Niranjan T, Guo X, Victor J, Lu A, Hirsch JP. Kelch Repeat Protein Interacts with the Yeast G{alpha} Subunit Gpa2p at a Site That Couples Receptor Binding to Guanine Nucleotide Exchange. J Biol Chem 2007 Aug 17; 282(33): 24231-24238.

Lu A, Hirsch JP. Cyclic AMP-Independent Regulation of Protein Kinase A Substrate Phosphorylation by Kelch Repeat Proteins. Eukaryot Cell 2005 Nov; 4(11): 1794-800.

Peng L, Mirshahi T, Zhang H, Hirsch JP, Logothetis DE. Critical determinants of the G protein gamma subunits in the Gbetagamma stimulation of G protein-activated inwardly rectifying potassium (GIRK) channel activity. J Biol Chem 2003 Dec 12; 278(50): 50203-11.

Battle M, Lu A, Green DA, Xue Y, Hirsch JP. Krh1p and Krh2p act downstream of the Gpa2p G(alpha) subunit to negatively regulate haploid invasive growth. J Cell Sci 2003 Feb 15; 116(Pt 4): 701-10.

Kim J, Bortz E, Zhong H, Leeuw T, Leberer E, Vershon AK, Hirsch JP. Localization and signaling of G-beta subunit Ste4p are controlled by a-factor receptor and the a-specific protein Asg7p. Mol Cell Biol 2000 Dec; 20(23): 8826-8835.

Lorenz MC, Pan X, Harashima T, Cardenas ME, Xue Y, Hirsch J, Heitman J. The G protein-coupled receptor Gpr1 is a nutrient sensor that regulate pseudohyphal differentiation in Saccharomyces cerevisiae. Genetics 2000 Feb; 154(2): 609-22.

Kim J, Couve A, Hirsch JP. Receptor inhibition of pheromone signaling is mediated by the Ste4p Gbeta subunit. Mol Cell Biol 1999 Jan; 19(1): 441-9.

Yu Y, Yussa M, Song J, Hirsch J, Pick L. A double interaction screen identifies positive and negative ftz gene regulators and ftz-interacting proteins. Mech Dev 1999 May; 83(1-2): 95-105.

Kim J, Hirsch JP. A nucleolar protein that affects mating efficiency in Saccharomyces cerevisiae by altering the morphological response to pheromone. Genetics 1998 Jun; 149(2): 795-805.

Industry Relationships

Physicians and scientists on the faculty of the Icahn School of Medicine at Mount Sinai often interact with pharmaceutical, device and biotechnology companies to improve patient care, develop new therapies and achieve scientific breakthroughs. In order to promote an ethical and transparent environment for conducting research, providing clinical care and teaching, Mount Sinai requires that salaried faculty inform the School of their relationships with such companies.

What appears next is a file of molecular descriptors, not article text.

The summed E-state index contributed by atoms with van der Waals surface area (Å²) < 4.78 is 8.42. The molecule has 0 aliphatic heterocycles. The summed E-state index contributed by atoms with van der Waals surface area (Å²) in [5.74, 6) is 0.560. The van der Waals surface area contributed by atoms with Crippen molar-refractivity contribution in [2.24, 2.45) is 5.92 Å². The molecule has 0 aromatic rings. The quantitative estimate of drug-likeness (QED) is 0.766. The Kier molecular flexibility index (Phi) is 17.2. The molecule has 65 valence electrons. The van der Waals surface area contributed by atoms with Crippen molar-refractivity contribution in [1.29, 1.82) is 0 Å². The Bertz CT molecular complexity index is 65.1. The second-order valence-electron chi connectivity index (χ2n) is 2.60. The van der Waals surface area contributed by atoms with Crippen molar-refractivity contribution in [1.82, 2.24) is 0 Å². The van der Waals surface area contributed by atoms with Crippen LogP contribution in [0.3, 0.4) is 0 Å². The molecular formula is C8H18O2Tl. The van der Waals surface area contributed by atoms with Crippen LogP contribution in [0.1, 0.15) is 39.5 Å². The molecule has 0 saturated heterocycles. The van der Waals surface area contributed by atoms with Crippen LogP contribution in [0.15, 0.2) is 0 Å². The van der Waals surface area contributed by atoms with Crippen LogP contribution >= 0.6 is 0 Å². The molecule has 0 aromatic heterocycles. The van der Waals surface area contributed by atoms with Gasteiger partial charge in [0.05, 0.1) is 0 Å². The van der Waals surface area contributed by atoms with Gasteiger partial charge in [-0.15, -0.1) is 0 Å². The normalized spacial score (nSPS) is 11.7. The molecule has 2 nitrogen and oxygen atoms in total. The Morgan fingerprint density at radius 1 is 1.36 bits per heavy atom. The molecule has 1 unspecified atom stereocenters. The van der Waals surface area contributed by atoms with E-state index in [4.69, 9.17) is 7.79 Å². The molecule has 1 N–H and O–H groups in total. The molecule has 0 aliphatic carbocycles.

Dr. Hirsch did not report having any of the following types of financial relationships with industry during 2015 and/or 2016: consulting, scientific advisory board, industry-sponsored lectures, service on Board of Directors, participation on industry-sponsored committees, equity ownership valued at greater than 5% of a publicly traded company or any value in a privately held company. Please note that this information may differ from information posted on corporate sites due to timing or classification differences.

Mount Sinai's faculty policies relating to faculty collaboration with industry are posted on our website. Patients may wish to ask their physician about the activities they perform for companies.

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Annenberg Building Floor 19 Room 19-04A (Office)
1468 Madison Avenue
New York, NY 10029

Tel: 212-241-0224
Fax: 212-996-7214


Annenberg Building Floor 19 Room 19-04 (Lab)
1468 Madison Avenue
New York, NY 10029

Tel: 212-241-5715
Fax: 212-996-7214